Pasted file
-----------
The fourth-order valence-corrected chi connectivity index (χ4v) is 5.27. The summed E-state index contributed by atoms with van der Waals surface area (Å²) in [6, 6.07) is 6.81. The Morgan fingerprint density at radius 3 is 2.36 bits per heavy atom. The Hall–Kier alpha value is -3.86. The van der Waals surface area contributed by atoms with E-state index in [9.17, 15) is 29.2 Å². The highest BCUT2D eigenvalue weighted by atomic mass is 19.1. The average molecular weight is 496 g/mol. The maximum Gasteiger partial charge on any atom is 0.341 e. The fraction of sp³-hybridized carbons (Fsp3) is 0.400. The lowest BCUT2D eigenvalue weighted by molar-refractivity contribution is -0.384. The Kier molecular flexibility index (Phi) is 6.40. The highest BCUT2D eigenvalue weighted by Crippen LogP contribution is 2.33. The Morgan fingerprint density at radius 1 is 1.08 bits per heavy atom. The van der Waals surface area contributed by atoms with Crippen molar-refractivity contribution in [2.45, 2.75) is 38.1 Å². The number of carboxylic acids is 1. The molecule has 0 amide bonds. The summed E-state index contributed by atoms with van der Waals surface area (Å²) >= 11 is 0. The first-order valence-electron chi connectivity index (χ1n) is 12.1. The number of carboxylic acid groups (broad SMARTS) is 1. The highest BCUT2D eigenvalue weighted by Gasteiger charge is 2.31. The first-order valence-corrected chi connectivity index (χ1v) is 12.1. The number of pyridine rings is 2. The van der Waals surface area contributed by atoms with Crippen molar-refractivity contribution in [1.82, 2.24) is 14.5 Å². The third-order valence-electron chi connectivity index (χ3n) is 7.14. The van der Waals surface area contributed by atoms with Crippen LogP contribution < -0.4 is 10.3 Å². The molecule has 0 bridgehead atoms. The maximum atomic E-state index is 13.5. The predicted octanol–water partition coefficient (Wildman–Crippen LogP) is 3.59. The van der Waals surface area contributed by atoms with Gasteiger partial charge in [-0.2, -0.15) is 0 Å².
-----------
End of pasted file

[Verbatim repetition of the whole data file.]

The fourth-order valence-corrected chi connectivity index (χ4v) is 5.27. The summed E-state index contributed by atoms with van der Waals surface area (Å²) in [6, 6.07) is 6.81. The Morgan fingerprint density at radius 3 is 2.36 bits per heavy atom. The Hall–Kier alpha value is -3.86. The van der Waals surface area contributed by atoms with E-state index in [9.17, 15) is 29.2 Å². The highest BCUT2D eigenvalue weighted by atomic mass is 19.1. The average molecular weight is 496 g/mol. The maximum Gasteiger partial charge on any atom is 0.341 e. The fraction of sp³-hybridized carbons (Fsp3) is 0.400. The lowest BCUT2D eigenvalue weighted by molar-refractivity contribution is -0.384. The Kier molecular flexibility index (Phi) is 6.40. The highest BCUT2D eigenvalue weighted by Crippen LogP contribution is 2.33. The Morgan fingerprint density at radius 1 is 1.08 bits per heavy atom. The van der Waals surface area contributed by atoms with Crippen molar-refractivity contribution in [2.45, 2.75) is 38.1 Å². The number of carboxylic acids is 1. The molecule has 0 amide bonds. The summed E-state index contributed by atoms with van der Waals surface area (Å²) >= 11 is 0. The first-order valence-electron chi connectivity index (χ1n) is 12.1. The number of carboxylic acid groups (broad SMARTS) is 1. The highest BCUT2D eigenvalue weighted by Gasteiger charge is 2.31. The first-order valence-corrected chi connectivity index (χ1v) is 12.1. The number of pyridine rings is 2. The van der Waals surface area contributed by atoms with Crippen molar-refractivity contribution in [1.82, 2.24) is 14.5 Å². The third-order valence-electron chi connectivity index (χ3n) is 7.14. The van der Waals surface area contributed by atoms with Crippen LogP contribution < -0.4 is 10.3 Å². The molecule has 0 bridgehead atoms. The maximum atomic E-state index is 13.5. The predicted octanol–water partition coefficient (Wildman–Crippen LogP) is 3.59. The van der Waals surface area contributed by atoms with Gasteiger partial charge in [-0.2, -0.15) is 0 Å².